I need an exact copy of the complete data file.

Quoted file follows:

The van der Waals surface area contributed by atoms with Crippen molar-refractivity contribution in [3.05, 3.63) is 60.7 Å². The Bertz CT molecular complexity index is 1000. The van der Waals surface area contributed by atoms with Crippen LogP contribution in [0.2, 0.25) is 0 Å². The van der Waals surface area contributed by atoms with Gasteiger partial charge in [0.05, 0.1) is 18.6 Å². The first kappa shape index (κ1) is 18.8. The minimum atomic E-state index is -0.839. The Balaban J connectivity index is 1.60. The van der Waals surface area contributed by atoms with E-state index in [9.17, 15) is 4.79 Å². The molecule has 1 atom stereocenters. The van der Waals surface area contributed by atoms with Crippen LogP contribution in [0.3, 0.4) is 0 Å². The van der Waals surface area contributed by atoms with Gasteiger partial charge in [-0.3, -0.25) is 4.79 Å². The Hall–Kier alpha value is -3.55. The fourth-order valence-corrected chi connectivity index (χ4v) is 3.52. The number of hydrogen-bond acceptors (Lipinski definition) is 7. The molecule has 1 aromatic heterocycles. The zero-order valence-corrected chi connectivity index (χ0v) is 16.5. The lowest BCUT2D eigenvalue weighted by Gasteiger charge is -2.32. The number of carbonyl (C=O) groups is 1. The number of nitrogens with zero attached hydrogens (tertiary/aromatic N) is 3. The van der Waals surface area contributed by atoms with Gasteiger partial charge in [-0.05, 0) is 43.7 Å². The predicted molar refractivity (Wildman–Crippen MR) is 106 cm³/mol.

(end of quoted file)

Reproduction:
The van der Waals surface area contributed by atoms with Crippen molar-refractivity contribution in [3.05, 3.63) is 60.7 Å². The Bertz CT molecular complexity index is 1000. The van der Waals surface area contributed by atoms with Crippen LogP contribution in [0.2, 0.25) is 0 Å². The van der Waals surface area contributed by atoms with Gasteiger partial charge in [0.05, 0.1) is 18.6 Å². The first kappa shape index (κ1) is 18.8. The minimum atomic E-state index is -0.839. The Balaban J connectivity index is 1.60. The van der Waals surface area contributed by atoms with E-state index in [9.17, 15) is 4.79 Å². The molecule has 1 atom stereocenters. The van der Waals surface area contributed by atoms with Crippen LogP contribution in [0.3, 0.4) is 0 Å². The van der Waals surface area contributed by atoms with Gasteiger partial charge in [-0.3, -0.25) is 4.79 Å². The Hall–Kier alpha value is -3.55. The fourth-order valence-corrected chi connectivity index (χ4v) is 3.52. The number of hydrogen-bond acceptors (Lipinski definition) is 7. The molecule has 1 aromatic heterocycles. The zero-order valence-corrected chi connectivity index (χ0v) is 16.5. The lowest BCUT2D eigenvalue weighted by Gasteiger charge is -2.32. The number of carbonyl (C=O) groups is 1. The number of nitrogens with zero attached hydrogens (tertiary/aromatic N) is 3. The van der Waals surface area contributed by atoms with Gasteiger partial charge in [-0.05, 0) is 43.7 Å². The predicted molar refractivity (Wildman–Crippen MR) is 106 cm³/mol.